The use of sustainable aviation fuels (SAF) is the main tool to decarbonise the global aviation industry over the next five to 10 years, but production needs to extend beyond high-income countries to meet demand for jet fuel, according to the World Bank.
Their production must expand outside countries in the Organisation for Economic Co-operation and Development (OECD) to meet growing jet fuel demand and reduce the industry's carbon emissions, the Washington-based lender said in a new report.
The emergence of a sustainable aviation fuel industry in developing countries could have “significant benefits” for the economy, as well as for climate, it said.
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Sustainable aviation fuels are made from different feedstocks such as crops and municipal waste, among others. Many of the biofuels are already certified for use in existing aircraft, which is blended up to 50 per cent with conventional jet fuel.
Developing countries with the potential to produce sustainable aviation fuel include India, Brazil and South Africa, the report's authors said.
The biofuels offer “production opportunities in developing countries, creating jobs and opening up new opportunities for development”, said Charles Schlumberger, lead air transport specialist at the World Bank and one of the report's writers.
Megersa Abate, a transport economist at the World Bank and another of the report's writers, said sustainable aviation fuel should “be local; it needs to be produced everywhere so it can be used everywhere”.
It could meet much of the projected demand for jet fuel and “reverse the upward trajectory of air transport emissions, but only if production expands beyond OECD countries”, Mr Abate said.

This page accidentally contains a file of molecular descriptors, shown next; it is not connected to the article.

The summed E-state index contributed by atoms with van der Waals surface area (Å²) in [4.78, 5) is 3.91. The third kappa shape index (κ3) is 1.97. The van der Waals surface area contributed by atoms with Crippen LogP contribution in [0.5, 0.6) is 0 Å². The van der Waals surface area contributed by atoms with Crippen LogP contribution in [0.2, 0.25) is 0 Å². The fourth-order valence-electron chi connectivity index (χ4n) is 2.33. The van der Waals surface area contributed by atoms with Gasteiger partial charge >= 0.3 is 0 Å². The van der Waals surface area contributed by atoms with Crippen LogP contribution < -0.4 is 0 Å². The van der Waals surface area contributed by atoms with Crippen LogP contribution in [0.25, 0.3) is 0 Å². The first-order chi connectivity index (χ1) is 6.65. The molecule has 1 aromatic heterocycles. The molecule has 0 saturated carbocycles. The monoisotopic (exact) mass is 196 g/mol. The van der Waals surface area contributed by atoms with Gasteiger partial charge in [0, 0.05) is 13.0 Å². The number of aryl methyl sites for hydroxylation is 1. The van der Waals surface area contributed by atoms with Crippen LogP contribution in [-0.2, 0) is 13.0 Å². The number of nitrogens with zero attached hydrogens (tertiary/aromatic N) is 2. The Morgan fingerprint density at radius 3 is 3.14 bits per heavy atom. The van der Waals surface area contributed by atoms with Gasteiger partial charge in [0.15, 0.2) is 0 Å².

“This will also create more green corridors for OECD-based airlines, which will be facing a growing number of SAF mandates.”
Last year, airlines pledged to attain net-zero carbon emissions from their operations by 2050, bringing the air transport industry in line with the objectives of the Paris Agreement to limit global warming to 1.5°C above pre-industrial levels.
Airlines are facing pressure from environmental groups to lower their carbon footprint and to build back greener operations after the Covid-19 pandemic.
The International Air Transport Association (Iata) estimates that sustainable aviation fuels could contribute about 65 per cent towards the reduction in emissions needed by aviation to reach net zero in 2050.
But this requires a huge increase in production to meet demand. Iata expects the largest acceleration of production in the 2030s as policy support becomes global, the biofuels become competitive, when compared with fossil kerosene, and credible offsets become fewer.
Currently, sustainable aviation fuels meet less than 0.1 per cent of jet fuel demand as airlines seeking to use them in their aircraft are facing a supply crunch.
The World Bank's analysis shows that they could bring a 58 per cent reduction in emissions in 2050 if production is increased significantly.
“Incentives and mandates will be key. Scale-up will require mandating feedstock for aviation, but right now there is a struggle for green fuels between road transport and shipping,” Mr Abate said.
“The big issue right now is how we can prioritise aviation when it comes to production of biofuels. This needs to be addressed to scale up [sustainable aviation fuels].”
Boosting production will help address the high price of sustainable aviation fuels, which are currently two to five times more expensive than traditional jet fuel.
For the aviation industry to reach its goal of net-zero emissions by 2050, large-scale use of sustainable aviation fuels will need to be combined with technological and operational improvements, the World Bank said.
Improving air transport organisation, airline efficiency and airport operations, as well as innovations in aircraft design and propulsion technology are additional ways to help to decarbonise the sector, the report said.
Combined with the use of sustainable aviation fuels, these options can reduce emissions up to 85 per cent in 2050, according to the World Bank's analysis.